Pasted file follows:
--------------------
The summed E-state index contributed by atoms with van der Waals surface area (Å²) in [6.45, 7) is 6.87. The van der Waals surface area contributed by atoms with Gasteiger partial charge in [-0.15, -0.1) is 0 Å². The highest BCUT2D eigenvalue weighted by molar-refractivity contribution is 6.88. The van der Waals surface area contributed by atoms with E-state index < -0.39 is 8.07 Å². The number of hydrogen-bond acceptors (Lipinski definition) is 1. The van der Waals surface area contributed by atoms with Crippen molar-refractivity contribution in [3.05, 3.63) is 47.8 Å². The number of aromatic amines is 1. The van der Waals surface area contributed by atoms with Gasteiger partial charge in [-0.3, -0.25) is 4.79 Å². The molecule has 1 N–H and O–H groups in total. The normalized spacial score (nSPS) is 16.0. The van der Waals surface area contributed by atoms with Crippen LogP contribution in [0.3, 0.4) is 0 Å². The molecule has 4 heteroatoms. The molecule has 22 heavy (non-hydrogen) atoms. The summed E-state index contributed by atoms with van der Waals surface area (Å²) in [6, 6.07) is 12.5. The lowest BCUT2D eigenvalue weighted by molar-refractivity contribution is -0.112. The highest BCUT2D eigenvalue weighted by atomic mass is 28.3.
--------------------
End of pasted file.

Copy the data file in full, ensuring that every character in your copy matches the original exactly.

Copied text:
The summed E-state index contributed by atoms with van der Waals surface area (Å²) in [6.45, 7) is 6.87. The van der Waals surface area contributed by atoms with Gasteiger partial charge in [-0.15, -0.1) is 0 Å². The highest BCUT2D eigenvalue weighted by molar-refractivity contribution is 6.88. The van der Waals surface area contributed by atoms with E-state index < -0.39 is 8.07 Å². The number of hydrogen-bond acceptors (Lipinski definition) is 1. The van der Waals surface area contributed by atoms with Crippen molar-refractivity contribution in [3.05, 3.63) is 47.8 Å². The number of aromatic amines is 1. The van der Waals surface area contributed by atoms with Gasteiger partial charge in [-0.3, -0.25) is 4.79 Å². The molecule has 1 N–H and O–H groups in total. The normalized spacial score (nSPS) is 16.0. The van der Waals surface area contributed by atoms with Crippen LogP contribution in [0.3, 0.4) is 0 Å². The molecule has 4 heteroatoms. The molecule has 22 heavy (non-hydrogen) atoms. The summed E-state index contributed by atoms with van der Waals surface area (Å²) in [6, 6.07) is 12.5. The lowest BCUT2D eigenvalue weighted by molar-refractivity contribution is -0.112. The highest BCUT2D eigenvalue weighted by atomic mass is 28.3.